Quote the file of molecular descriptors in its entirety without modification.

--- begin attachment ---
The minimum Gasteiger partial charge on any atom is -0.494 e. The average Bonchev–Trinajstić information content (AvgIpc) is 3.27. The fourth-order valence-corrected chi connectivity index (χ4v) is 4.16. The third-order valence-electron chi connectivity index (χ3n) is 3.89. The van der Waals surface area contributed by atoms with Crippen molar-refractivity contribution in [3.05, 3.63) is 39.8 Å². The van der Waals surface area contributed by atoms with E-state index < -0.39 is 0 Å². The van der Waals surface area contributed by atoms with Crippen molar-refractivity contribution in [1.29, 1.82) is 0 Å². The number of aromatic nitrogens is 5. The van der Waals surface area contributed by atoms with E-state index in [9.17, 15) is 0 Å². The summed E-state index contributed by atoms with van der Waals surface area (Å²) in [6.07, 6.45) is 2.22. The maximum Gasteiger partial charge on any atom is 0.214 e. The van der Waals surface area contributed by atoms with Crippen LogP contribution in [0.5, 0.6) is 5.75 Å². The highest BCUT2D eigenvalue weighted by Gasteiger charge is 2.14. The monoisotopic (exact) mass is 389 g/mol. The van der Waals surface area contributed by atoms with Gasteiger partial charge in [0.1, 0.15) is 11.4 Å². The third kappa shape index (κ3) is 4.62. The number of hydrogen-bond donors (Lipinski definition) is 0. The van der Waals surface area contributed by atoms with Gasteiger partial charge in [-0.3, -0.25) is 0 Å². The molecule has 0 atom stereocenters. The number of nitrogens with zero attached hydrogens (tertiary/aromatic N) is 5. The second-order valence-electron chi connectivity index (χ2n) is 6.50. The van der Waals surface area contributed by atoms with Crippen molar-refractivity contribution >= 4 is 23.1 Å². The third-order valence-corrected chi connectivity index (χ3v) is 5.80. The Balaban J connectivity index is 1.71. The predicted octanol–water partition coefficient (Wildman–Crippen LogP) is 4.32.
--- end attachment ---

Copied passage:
The minimum Gasteiger partial charge on any atom is -0.494 e. The average Bonchev–Trinajstić information content (AvgIpc) is 3.27. The fourth-order valence-corrected chi connectivity index (χ4v) is 4.16. The third-order valence-electron chi connectivity index (χ3n) is 3.89. The van der Waals surface area contributed by atoms with Crippen molar-refractivity contribution in [3.05, 3.63) is 39.8 Å². The van der Waals surface area contributed by atoms with E-state index < -0.39 is 0 Å². The van der Waals surface area contributed by atoms with Crippen molar-refractivity contribution in [1.29, 1.82) is 0 Å². The number of aromatic nitrogens is 5. The van der Waals surface area contributed by atoms with E-state index in [9.17, 15) is 0 Å². The summed E-state index contributed by atoms with van der Waals surface area (Å²) in [6.07, 6.45) is 2.22. The maximum Gasteiger partial charge on any atom is 0.214 e. The van der Waals surface area contributed by atoms with Crippen LogP contribution in [0.5, 0.6) is 5.75 Å². The highest BCUT2D eigenvalue weighted by Gasteiger charge is 2.14. The monoisotopic (exact) mass is 389 g/mol. The van der Waals surface area contributed by atoms with Gasteiger partial charge in [0.1, 0.15) is 11.4 Å². The third kappa shape index (κ3) is 4.62. The number of hydrogen-bond donors (Lipinski definition) is 0. The van der Waals surface area contributed by atoms with Gasteiger partial charge in [-0.3, -0.25) is 0 Å². The molecule has 0 atom stereocenters. The number of nitrogens with zero attached hydrogens (tertiary/aromatic N) is 5. The second-order valence-electron chi connectivity index (χ2n) is 6.50. The van der Waals surface area contributed by atoms with Crippen molar-refractivity contribution >= 4 is 23.1 Å². The third-order valence-corrected chi connectivity index (χ3v) is 5.80. The Balaban J connectivity index is 1.71. The predicted octanol–water partition coefficient (Wildman–Crippen LogP) is 4.32.